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Afghanistan: Dogs of war in full cry
By Syed Saleem Shahzad

KARACHI - United States-led coalition forces stationed in Afghanistan have launched operation "Mountain Storm" - the beginning of their spring anti-terror offensive - with the aim of hunting down suspected Taliban and al-Qaeda fighters on the Afghanistan-Pakistan border. But unlike previous lackluster operations, the mechanisms of Mountain Storm are envisaged to entail better aims and intelligence, and will target prominent commanders such as Gulbuddin Hekmatyar, the leader of Afghanistan rebel group Hezb-i-Islami, as well as Ustad Fareed and Kashmir Khan, two big names in the resistance movement.

The focus of Mountain Storm is broader than past US operations, and will cover the provinces of Nagarhar (which includes Jalalabad), Kunhar Valley and Nooristan, Khost, Gardez, Kandahar, Gazni, Oruzgan, Kunduz and Logar (which also includes the outskirts of Kabul). It is believed that the Hezb-i-Islami has established a strong hub in the thick jungles and mountains of Nooristan and Kunhar Valley, and Hekmatyar is said to control the activities of the group from places like Kunduz and Kabul. Meanwhile, high-level sources told Asia Times Online that the dimensions of this latest operation are very much evident in Pakistani tribal areas, where 70,000 Pakistani troops have mobilized - especially in South Waziristan, Bajur Agency and Mohmand Agency.

The political factors
Despite rounding up dozens of Afghan citizens allegedly linked to tribes and clans of the commanders wanted by the US, the situation has been virtually static in Afghanistan, with the US failing to make any significant captures during previous operations. On the contrary, with the passage of time, the grip of the guerrilla movement is becoming stronger with each passing day.

The coalition's past failures are said to be linked to the Afghan administration, which was comprised of former jihadi commanders and, more interestingly, former officials and office bearers of Hezb-i-Islami. But well before Mountain Storm, the Kabul administration brought about major changes in the nine different provinces where the operation is taking place, including a change of security chiefs and governors.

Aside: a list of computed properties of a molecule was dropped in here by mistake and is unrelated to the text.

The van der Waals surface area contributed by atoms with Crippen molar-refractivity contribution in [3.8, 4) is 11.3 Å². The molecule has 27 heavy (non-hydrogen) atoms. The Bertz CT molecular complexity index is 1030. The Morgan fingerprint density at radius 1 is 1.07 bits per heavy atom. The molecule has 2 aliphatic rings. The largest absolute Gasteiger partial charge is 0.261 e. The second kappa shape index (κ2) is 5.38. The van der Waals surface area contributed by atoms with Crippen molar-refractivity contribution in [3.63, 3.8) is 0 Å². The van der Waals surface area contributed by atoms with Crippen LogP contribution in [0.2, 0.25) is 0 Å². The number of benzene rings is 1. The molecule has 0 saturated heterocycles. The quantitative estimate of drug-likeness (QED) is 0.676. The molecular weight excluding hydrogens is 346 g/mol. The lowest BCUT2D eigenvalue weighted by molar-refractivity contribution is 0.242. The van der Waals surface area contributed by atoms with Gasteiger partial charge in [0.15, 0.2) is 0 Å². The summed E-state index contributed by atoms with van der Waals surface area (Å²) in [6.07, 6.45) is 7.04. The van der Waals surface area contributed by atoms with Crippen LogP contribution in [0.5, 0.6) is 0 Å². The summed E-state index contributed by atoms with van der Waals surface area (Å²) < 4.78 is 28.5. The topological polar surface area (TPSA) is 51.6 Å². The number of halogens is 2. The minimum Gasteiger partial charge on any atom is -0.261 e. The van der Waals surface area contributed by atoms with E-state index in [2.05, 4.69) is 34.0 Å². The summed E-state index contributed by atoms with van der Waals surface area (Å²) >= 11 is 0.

Meanwhile, US authorities have made it clear to Pakistan that if it fails to help the US smash the network of the resistance, one way or other it will find itself swimming in a cesspool of troubles. In fact, US Secretary of State Colin Powell - confirmed to arrive in Pakistan on March 17 - is bringing with him a strong agenda, in which he aims to discuss the ties of Pakistani scientists to Libya, North Korea and Iran in detail. Following this discussion, the US is likely to put the breaks on Pakistan's enriched uranium production, and the reduction of Pakistan's arms is another issue. After that, the dangling sword of sanctions is likely to fall.

Just this week, US Deputy Defense Secretary Paul Wolfowitz acknowledged publicly for the first time that Washington is expecting favors in return for its tolerance of President General Pervez Musharraf’s pardon of Abdul Qadeer Khan, the scientist who in February confessed to selling nuclear secrets to Iran, Libya and North Korea . "We feel it gives us more leverage," he told the Far Eastern Economic Review news magazine.

As soon as Powell's visit was confirmed, Musharraf rushed to Riyadh, Saudi Arabia, where he held meetings with Crown Prince Abdullah in an effort to convince him to renew the kingdom's oil supply contract with Pakistan on deferred payment, so that Pakistan would be able to weather any tough storms ahead. In 1998-99, Saudi Arabia provided oil worth US$2 billion to Pakistan on deferred payments at the request of then-prime minister Nawaz Sharif, following sanctions imposed against Pakistan by the world community because of its nuclear detonations. A major portion of this amount was later converted into a grant and the facility was extended in the subsequent years and continued until December 2003.

But Saudi authorities gave Musharraf the cold shoulder, and so far have given no indication that any more oil supply contracts will be granted on a deferred payment basis.